chose. You know how the boys living in one street even nowadays
object to the boys from another street coming to play in their
street--"You go and play in your own street". So in very early
times the lord of the manor began to regulate these things.
Outsiders who brought their goods for sale had to pay a "due" or
"toll" to the lord of the manor to be allowed to trade; and the
right of receiving tolls for fairs became one of an overlord's
privileges.

The people in the towns, who were more interested in trade than
the people in the villages, saw how very important and profitable
a fair was--that it was something "with money in it"--and the
towns were very anxious to get the right to hold one or more
annual fairs. But the overlord, the king, had a voice in the
matter, because each stall set up, and each bale of goods,
brought in "by right" an income.

The king had the right to grant, almost to whom he pleased, the
privilege of holding a fair; and the privilege was much sought
after. Towns, as we saw in a former chapter, got charters from
the king, which very often gave to them this right. But it was
quite a common thing for the king to make a grant of an annual
fair to a religious house which he wanted to benefit without much
cost to himself, and the profits of the fair went to support the
house. The king's nobles did the same kind of thing in their own
domains.

All the shops in the place where the fair was held had to be shut
while the fair was on, and nothing could be bought or sold except
in the fair. The tradesmen of the place had to pay their tolls to
the person or public body to whom the fair had been granted, just
as the strangers coming into the town did.

Fairs lasted in some cases for only one day; in others for two,
three, or more days, and sometimes as long as a fortnight, during
which time, whether the inhabitants liked it or not, all trade
had to be carried on only in the fair. That was one of the things
which caused jealousy between the trading class and the religious
houses, and often led to much ill-feeling and disorder.

Then, too, the king could grant to any person the right to go to
any fair in the country without paying toll and duty. Of course
those persons to whom the king granted this right had to pay him
very heavily for this privilege, but you can see that it was
quite worth their while. Foreign merchants and Jews[16] often had
such privileges granted to them, and that partly accounts for
the great dislike there was to these classes of people.

  [16] The Jews were expelled from England A.D. 1290.

Many of the religious houses had entered into trade too, and very
often the same privilege of putting their goods on the market was
granted to them. Members of a religious house could often travel
from place to place without having to pay any of the tolls and
duties which other folk had to pay. That might be quite right and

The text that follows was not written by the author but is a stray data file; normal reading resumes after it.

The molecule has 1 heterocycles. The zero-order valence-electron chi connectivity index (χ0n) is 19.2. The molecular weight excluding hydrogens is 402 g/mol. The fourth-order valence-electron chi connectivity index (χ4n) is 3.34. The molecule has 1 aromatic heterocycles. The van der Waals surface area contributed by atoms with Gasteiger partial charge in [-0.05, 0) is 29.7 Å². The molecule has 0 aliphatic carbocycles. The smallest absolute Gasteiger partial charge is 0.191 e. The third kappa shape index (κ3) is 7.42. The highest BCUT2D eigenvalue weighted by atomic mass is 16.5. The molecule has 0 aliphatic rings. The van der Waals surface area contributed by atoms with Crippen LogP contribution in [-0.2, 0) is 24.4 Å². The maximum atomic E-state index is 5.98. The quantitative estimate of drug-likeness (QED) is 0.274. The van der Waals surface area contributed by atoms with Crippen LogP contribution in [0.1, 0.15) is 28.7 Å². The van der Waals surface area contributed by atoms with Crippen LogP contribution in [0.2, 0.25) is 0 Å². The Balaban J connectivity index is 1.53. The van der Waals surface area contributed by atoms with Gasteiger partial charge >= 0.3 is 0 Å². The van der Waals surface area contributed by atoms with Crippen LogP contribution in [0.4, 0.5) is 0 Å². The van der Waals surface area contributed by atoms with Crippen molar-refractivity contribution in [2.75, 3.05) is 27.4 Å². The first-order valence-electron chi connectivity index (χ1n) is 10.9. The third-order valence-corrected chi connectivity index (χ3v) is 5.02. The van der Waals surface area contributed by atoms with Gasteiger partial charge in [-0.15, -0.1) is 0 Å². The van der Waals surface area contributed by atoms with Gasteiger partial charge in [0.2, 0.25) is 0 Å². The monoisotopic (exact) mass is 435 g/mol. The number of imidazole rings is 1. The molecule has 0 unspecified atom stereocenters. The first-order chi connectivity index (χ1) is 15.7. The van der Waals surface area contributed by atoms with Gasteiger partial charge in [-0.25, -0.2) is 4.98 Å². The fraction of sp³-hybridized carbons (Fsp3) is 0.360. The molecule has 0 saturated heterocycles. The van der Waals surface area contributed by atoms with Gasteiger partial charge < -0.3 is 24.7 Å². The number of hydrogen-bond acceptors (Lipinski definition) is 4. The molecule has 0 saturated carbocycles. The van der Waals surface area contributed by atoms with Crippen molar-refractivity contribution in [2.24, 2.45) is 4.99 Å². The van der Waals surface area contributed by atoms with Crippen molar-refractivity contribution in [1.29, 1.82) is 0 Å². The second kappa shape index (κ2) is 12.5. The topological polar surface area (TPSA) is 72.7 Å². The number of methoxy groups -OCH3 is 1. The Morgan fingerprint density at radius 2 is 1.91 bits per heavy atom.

reasonable when they were on some religious duty or errand of
mercy, but when it was connected with buying and selling the goods
produced or manufactured on the monastery lands it was "rather
hard", as we should say, on the traders. The grievance grew up
gradually, but it caused very often a bitter feeling between the
towns and the religious houses in them, which over and over again
led to riots and bloodshed.

  [Illustration: _Morris Dancers, Fourteenth Century_

  _From an illuminated manuscript in the Bodleian Library, Oxford._]



CHAPTER XXXII

Markets


One of the pleasantest sights, to a Londoner at any rate, is the
market-place of an old-fashioned country town on a market-day.
In many such towns the weekly market is held, in the open air,
in the same place where it has been held for centuries. Probably
none of the houses round the market-square is as old as the
market, but the buildings, altered and rebuilt as they have been,
take us back several centuries, and speak of days long gone by.

A good many towns have built covered markets. Some of them are
near the old market-place, but in other cases the market is now
held in quite another part of the town. Cattle-markets, which
used to be held in the open street in a busy thoroughfare, are
now often held in places more suitable for that purpose some
distance away from their old quarters.

Corn-markets are held in most market-towns, frequently on the
same day as the general market, and many towns now boast a
corn-exchange. Then, too, in some places there are markets held
in connection with the chief trade of the neighbourhood.

The market-house is often a curious building. You may almost
speak of it as "a big room on legs". There is a large room
standing on stone or wooden arches. The open space underneath
serves to shelter some of the market-stalls, and a staircase
leads up from the street to the room above, where the town
council holds its meetings. On the roof of this building is
a turret containing a clock, and perhaps a fire-bell and a
market-bell. There is such a quaint old market-house still
standing at Amersham, in Buckinghamshire, but so many of these
old buildings have been pulled down to make way for larger
structures, in which the town can carry on its business, and
where the various officers can have their offices, that the town
hall is mostly now a smart modern building.

  [Illustration: _Market Cross and Portion of Shelter, Winchester_]

The stalls set up on the market-day are of the same simple kind
as those which have been used for centuries. It is curious to
notice how the different trades keep to different parts of the
market-place--butchers in one place, greengrocers in another,
and fishmongers in another. Just as the trades had their special
quarters in the town, so they had in the market. Things have
altogether changed as far as the shops are concerned, but the
setting out of the market is almost exactly the same to-day as it
was five hundred years ago.

The market cross still remains in some towns, but the cross
itself has in many cases disappeared long ago. In some places the